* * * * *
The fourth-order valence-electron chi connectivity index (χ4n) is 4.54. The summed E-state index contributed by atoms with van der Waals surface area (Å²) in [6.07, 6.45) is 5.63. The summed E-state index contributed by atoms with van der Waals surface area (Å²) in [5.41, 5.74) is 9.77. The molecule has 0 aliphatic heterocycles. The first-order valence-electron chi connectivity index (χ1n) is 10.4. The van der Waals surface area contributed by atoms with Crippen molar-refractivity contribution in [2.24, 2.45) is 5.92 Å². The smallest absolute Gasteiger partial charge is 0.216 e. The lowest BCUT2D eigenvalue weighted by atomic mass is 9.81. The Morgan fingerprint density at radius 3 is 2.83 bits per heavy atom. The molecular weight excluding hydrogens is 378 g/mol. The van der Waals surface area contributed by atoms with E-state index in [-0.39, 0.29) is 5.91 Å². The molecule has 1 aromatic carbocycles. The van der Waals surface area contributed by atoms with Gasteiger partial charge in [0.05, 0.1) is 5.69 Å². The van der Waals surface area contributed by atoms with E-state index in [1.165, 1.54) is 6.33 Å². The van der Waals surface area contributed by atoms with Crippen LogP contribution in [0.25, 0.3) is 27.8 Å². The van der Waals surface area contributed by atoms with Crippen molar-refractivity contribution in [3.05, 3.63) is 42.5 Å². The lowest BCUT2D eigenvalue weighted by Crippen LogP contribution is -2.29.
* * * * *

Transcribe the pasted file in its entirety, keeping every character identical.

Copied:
The fourth-order valence-electron chi connectivity index (χ4n) is 4.54. The summed E-state index contributed by atoms with van der Waals surface area (Å²) in [6.07, 6.45) is 5.63. The summed E-state index contributed by atoms with van der Waals surface area (Å²) in [5.41, 5.74) is 9.77. The molecule has 0 aliphatic heterocycles. The first-order valence-electron chi connectivity index (χ1n) is 10.4. The van der Waals surface area contributed by atoms with Crippen molar-refractivity contribution in [2.24, 2.45) is 5.92 Å². The smallest absolute Gasteiger partial charge is 0.216 e. The lowest BCUT2D eigenvalue weighted by atomic mass is 9.81. The Morgan fingerprint density at radius 3 is 2.83 bits per heavy atom. The molecular weight excluding hydrogens is 378 g/mol. The van der Waals surface area contributed by atoms with E-state index in [-0.39, 0.29) is 5.91 Å². The molecule has 1 aromatic carbocycles. The van der Waals surface area contributed by atoms with Gasteiger partial charge in [0.05, 0.1) is 5.69 Å². The van der Waals surface area contributed by atoms with E-state index in [1.165, 1.54) is 6.33 Å². The van der Waals surface area contributed by atoms with Crippen LogP contribution in [0.25, 0.3) is 27.8 Å². The van der Waals surface area contributed by atoms with Crippen molar-refractivity contribution in [3.05, 3.63) is 42.5 Å². The lowest BCUT2D eigenvalue weighted by Crippen LogP contribution is -2.29.